CPH neurologist Hamza Malek, offers tips on migraine management

Canton-Potsdam Hospital Neurologist Hamza Malek, MD, examines one of his chronic migraine patients pre-COVID-19. St.Lawrence Health photo

CANTON — Common migraine triggers include too much or too little caffeine (depending on the person), dehydration, alcohol, processed meats, aspartame (artificial sweetener), missing meals, odors, stress, sleep changes, menses, and weather changes. Women are documented as having more migraines than men.

This month is Migraine and Headache Awareness Month and Canton-Potsdam Hospital Neurologist Hamza Malek, noted it is important to keep a headache journal to see what individual triggers may include.

“I once had a patient who told me she realized the make-up she was using was triggering migraines. There are a lot of other possible triggers, so it is a good idea to keep a log of everything you ate or anything out of the ordinary for that day,” Dr. Malek said.

Migraines are a subtype of headache that are usually throbbing, may be one sided, or may affect the temple area. When these headaches come on, they can cause light sensitivity, sound sensitivity, nausea, and vomiting. When you feel a migraine coming on, it is important to take a pain reliever as soon as possible.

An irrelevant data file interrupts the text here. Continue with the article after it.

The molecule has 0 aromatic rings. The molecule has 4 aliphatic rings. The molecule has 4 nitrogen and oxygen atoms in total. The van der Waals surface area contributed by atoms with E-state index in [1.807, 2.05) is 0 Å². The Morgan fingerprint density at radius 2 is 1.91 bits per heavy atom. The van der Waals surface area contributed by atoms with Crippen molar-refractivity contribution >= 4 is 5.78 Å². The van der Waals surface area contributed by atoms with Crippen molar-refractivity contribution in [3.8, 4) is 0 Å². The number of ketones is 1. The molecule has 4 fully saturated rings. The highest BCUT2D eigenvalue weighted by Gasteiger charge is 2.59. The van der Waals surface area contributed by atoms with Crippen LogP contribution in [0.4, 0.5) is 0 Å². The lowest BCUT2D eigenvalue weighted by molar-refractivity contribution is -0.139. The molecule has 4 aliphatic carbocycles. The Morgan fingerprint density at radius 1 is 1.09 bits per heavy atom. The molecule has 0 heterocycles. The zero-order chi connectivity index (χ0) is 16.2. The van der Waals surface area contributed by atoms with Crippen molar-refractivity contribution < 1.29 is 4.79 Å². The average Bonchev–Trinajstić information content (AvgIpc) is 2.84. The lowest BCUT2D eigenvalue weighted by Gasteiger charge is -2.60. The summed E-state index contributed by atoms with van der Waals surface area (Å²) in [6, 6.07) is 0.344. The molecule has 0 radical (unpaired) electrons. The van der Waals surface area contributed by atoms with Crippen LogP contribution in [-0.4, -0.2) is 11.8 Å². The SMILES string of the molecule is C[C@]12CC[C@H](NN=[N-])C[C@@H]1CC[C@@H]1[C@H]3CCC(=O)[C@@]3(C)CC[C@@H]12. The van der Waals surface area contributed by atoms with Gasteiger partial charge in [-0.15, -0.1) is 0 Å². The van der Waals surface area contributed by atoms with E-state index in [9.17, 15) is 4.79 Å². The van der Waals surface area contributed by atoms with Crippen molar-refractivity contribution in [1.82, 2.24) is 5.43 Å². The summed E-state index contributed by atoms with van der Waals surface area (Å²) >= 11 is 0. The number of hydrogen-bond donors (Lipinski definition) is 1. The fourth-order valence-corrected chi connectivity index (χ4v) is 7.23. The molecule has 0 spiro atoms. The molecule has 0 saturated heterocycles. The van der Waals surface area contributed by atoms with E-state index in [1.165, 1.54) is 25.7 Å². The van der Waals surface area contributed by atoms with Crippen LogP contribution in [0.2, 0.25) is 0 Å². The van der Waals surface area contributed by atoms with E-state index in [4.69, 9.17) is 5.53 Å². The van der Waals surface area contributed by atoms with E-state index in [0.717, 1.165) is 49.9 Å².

“An ounce of prevention is worth a pound of cure; or rather, the best way to treat a migraine is not having one in the first place,” Dr. Malek said in a press release from the hospital. “When you develop a migraine, the longer you wait, the less effective medication will be. Over the counter medicine such as acetaminophen, naproxen, or ibuprofen works well in many cases, but you should speak with your health care provider to make sure they are safe for you to take. If these do not work, there are prescription medication options available.”

He explained there are two types of treatments for migraines: preventative therapy is medication that is taken regularly to prevent migraines from occurring in the first place, and abortive therapy is medication taken right when the migraine comes on. There are a lot of different options for both, and many new treatments have come out over the last three to four years.

“I feel there is a lot of misunderstanding about migraines and migraine treatment. Some people have headaches very frequently, but only call their most severe headaches migraines, even though their other headaches meet the diagnostic criteria for migraines,” Dr. Malek said. “Many people also don’t realize taking pain killers, including Tylenol, ibuprofen, and naproxen, more than three days a week for a long period of time can actually provoke headaches.”

Along with the pounding headache and possible nausea, you may also experience auras with a migraine, which are disturbances in the nervous system.

“Auras classically include seeing colorful spots or zigzag lines, and some people can even get tingling through their body, have speech difficulties, or experience weakness. Sometimes people can have an aura without developing a headache,” Dr. Malek noted.

He further said it is important for migraine sufferers to know there are many treatment options available and patients should discuss them with their provider.

Don’t put your migraine care on hold, learn more about St. Lawrence Health’s Neurological team at www.stlawrencehealthsystem.org/services/neurology.

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